What Makes Women Strong?
Science is revealing that when it comes to physical prowess, women may actually be the more powerful sex
When she was 80 years old, my grandmother built a new stone wall in her garden. She’d constructed many of them during her “retirement” — years that she also spent raising me, running the local ambulance corps, and landscaping her three woodsy acres in New York’s Hudson Valley. The walls were integral to her garden designs.
Sporting a terry cloth headband that slowed (but didn’t stop) the sweat sluicing down her cheeks, she lifted and placed the recalcitrant mini-boulders — leftovers from ancient retreating glaciers — into harmonious position, like a slow dance. “It’s a physical and mental puzzle. A great challenge,” she said.
The hip-high stone construction still stands at her former home. It was not her first wall — but it was her last. When she died at 82, my grandma’s thighs were still tough with muscle and her hands calloused from physical labor.
Women get their own category for feats of strength: a separate one, often tied into the tasks of caretaking or motherhood.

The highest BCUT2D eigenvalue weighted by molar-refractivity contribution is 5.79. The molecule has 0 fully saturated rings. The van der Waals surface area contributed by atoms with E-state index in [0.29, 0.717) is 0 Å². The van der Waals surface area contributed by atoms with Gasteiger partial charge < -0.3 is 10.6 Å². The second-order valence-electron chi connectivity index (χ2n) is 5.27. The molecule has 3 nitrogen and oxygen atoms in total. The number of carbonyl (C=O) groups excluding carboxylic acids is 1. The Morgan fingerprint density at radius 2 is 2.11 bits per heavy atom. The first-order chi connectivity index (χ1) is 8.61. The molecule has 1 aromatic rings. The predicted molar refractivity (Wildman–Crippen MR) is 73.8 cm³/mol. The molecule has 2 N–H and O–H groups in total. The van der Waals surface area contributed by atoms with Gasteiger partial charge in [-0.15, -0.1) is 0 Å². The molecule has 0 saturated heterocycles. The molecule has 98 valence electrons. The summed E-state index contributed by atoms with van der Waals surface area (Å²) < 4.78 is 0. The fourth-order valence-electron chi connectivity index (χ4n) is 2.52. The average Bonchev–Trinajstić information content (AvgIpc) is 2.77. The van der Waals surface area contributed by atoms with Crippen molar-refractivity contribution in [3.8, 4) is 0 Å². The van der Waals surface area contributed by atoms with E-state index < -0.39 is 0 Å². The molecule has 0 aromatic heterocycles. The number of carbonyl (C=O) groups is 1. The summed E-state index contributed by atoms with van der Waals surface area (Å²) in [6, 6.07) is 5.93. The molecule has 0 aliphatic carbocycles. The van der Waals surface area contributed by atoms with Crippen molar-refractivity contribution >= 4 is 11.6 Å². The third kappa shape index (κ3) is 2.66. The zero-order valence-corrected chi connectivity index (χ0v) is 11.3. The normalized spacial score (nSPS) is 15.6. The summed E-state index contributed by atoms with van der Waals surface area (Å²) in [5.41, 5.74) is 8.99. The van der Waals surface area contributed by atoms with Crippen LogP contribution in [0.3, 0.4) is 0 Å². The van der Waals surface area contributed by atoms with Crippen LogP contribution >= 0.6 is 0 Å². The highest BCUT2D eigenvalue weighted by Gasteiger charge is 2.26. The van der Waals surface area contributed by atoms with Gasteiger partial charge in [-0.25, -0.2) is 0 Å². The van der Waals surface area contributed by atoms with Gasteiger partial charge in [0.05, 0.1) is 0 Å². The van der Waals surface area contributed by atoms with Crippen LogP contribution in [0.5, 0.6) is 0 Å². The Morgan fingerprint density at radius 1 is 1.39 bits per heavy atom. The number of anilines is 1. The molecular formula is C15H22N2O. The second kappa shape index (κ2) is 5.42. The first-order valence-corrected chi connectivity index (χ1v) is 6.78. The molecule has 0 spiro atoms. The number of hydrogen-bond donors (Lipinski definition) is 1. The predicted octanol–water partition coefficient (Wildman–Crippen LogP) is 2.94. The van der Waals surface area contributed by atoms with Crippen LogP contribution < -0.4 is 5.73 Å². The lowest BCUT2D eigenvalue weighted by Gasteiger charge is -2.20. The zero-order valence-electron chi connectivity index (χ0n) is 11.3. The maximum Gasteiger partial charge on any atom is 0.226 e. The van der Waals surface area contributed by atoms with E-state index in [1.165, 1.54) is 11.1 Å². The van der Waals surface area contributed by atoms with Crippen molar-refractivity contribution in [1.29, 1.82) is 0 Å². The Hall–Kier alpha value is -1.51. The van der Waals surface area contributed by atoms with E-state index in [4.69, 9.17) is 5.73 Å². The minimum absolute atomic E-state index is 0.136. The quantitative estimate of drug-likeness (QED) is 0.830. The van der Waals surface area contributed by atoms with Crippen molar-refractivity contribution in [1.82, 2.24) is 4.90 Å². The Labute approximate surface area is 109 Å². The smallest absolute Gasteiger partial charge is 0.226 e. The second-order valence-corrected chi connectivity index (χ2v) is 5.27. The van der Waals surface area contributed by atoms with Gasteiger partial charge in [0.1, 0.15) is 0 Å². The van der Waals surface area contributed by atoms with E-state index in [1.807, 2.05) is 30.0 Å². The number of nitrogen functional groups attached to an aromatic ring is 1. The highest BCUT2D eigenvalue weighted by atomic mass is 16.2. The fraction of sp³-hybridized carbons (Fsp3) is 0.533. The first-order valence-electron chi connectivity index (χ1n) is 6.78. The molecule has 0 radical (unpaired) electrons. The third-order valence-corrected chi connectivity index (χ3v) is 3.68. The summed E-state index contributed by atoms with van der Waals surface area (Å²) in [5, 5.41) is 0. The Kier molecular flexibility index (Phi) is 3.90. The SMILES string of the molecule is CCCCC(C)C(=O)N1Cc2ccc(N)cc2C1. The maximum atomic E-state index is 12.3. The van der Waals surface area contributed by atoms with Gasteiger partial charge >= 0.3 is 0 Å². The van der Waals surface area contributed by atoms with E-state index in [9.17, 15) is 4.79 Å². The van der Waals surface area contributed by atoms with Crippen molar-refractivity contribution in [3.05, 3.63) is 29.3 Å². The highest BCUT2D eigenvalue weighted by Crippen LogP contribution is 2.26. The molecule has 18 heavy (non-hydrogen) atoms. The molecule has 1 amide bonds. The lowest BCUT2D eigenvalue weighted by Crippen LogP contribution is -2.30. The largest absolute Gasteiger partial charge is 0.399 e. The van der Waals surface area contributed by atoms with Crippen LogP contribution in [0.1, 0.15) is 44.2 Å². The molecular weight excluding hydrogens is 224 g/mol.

Growing up with my grandmother from the age of 4, she was my example of strength and womanhood. But popular culture (especially my favorite ’80s TV shows) and societal consensus around gender “roles” eventually taught me that whether it was carrying a bag of groceries, or shoveling a snowy driveway, it is custom that a man’s help — or even a boy’s — should be enlisted. Men are strong, and women lean on that strength.
Women get their own category for feats of strength: a separate one, often tied into the tasks of caretaking or motherhood. Nobody hesitates to ascribe strength to what women go through in childbirth, or marvel at the power of the woman who pushes a car off her crushed child. But flexing our strength outside those strictures renders women somehow weird or deviant — especially when it comes to athletics.
As seen in the cases of athletes like Olympic weight lifter Sarah Robles, British heptathlete Jessica Ennis-Hill, and tennis star Serena Williams, when a woman performs at the top of her game, her…